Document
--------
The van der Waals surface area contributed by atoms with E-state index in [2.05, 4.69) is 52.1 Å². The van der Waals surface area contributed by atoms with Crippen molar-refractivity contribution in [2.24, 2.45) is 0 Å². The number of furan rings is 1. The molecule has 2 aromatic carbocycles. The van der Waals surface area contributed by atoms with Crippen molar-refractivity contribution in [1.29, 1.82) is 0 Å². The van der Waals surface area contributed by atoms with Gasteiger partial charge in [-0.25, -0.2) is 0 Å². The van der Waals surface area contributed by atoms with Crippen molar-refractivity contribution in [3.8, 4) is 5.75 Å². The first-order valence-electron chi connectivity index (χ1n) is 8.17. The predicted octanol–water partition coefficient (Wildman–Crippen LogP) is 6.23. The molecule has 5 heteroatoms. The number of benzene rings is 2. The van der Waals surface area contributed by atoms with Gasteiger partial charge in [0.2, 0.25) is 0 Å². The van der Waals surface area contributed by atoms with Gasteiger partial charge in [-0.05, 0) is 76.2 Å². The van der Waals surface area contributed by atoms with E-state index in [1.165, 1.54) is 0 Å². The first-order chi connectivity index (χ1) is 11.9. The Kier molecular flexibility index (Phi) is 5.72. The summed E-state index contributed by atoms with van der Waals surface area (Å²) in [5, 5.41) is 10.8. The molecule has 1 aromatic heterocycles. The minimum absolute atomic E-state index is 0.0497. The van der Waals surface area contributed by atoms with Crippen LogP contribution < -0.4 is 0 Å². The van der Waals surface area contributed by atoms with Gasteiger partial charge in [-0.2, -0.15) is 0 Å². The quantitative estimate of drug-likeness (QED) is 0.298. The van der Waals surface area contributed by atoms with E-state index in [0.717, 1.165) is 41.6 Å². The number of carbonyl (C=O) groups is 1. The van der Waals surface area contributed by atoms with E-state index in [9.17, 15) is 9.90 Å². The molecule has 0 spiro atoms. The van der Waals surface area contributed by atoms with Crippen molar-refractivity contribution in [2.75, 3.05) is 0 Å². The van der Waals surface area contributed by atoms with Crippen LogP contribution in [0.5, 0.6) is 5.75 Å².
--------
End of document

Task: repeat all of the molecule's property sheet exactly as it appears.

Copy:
The van der Waals surface area contributed by atoms with E-state index in [2.05, 4.69) is 52.1 Å². The van der Waals surface area contributed by atoms with Crippen molar-refractivity contribution in [2.24, 2.45) is 0 Å². The number of furan rings is 1. The molecule has 2 aromatic carbocycles. The van der Waals surface area contributed by atoms with Crippen molar-refractivity contribution in [1.29, 1.82) is 0 Å². The van der Waals surface area contributed by atoms with Gasteiger partial charge in [-0.25, -0.2) is 0 Å². The van der Waals surface area contributed by atoms with Crippen molar-refractivity contribution in [3.8, 4) is 5.75 Å². The first-order valence-electron chi connectivity index (χ1n) is 8.17. The predicted octanol–water partition coefficient (Wildman–Crippen LogP) is 6.23. The molecule has 5 heteroatoms. The number of benzene rings is 2. The van der Waals surface area contributed by atoms with Gasteiger partial charge in [0.2, 0.25) is 0 Å². The van der Waals surface area contributed by atoms with Gasteiger partial charge in [-0.05, 0) is 76.2 Å². The van der Waals surface area contributed by atoms with E-state index in [1.165, 1.54) is 0 Å². The first-order chi connectivity index (χ1) is 11.9. The Kier molecular flexibility index (Phi) is 5.72. The summed E-state index contributed by atoms with van der Waals surface area (Å²) in [5, 5.41) is 10.8. The molecule has 1 aromatic heterocycles. The minimum absolute atomic E-state index is 0.0497. The van der Waals surface area contributed by atoms with Crippen LogP contribution < -0.4 is 0 Å². The van der Waals surface area contributed by atoms with Gasteiger partial charge in [-0.2, -0.15) is 0 Å². The quantitative estimate of drug-likeness (QED) is 0.298. The van der Waals surface area contributed by atoms with E-state index in [0.717, 1.165) is 41.6 Å². The number of carbonyl (C=O) groups is 1. The van der Waals surface area contributed by atoms with E-state index in [9.17, 15) is 9.90 Å². The molecule has 0 spiro atoms. The van der Waals surface area contributed by atoms with Crippen molar-refractivity contribution in [2.75, 3.05) is 0 Å². The van der Waals surface area contributed by atoms with Crippen LogP contribution in [0.5, 0.6) is 5.75 Å².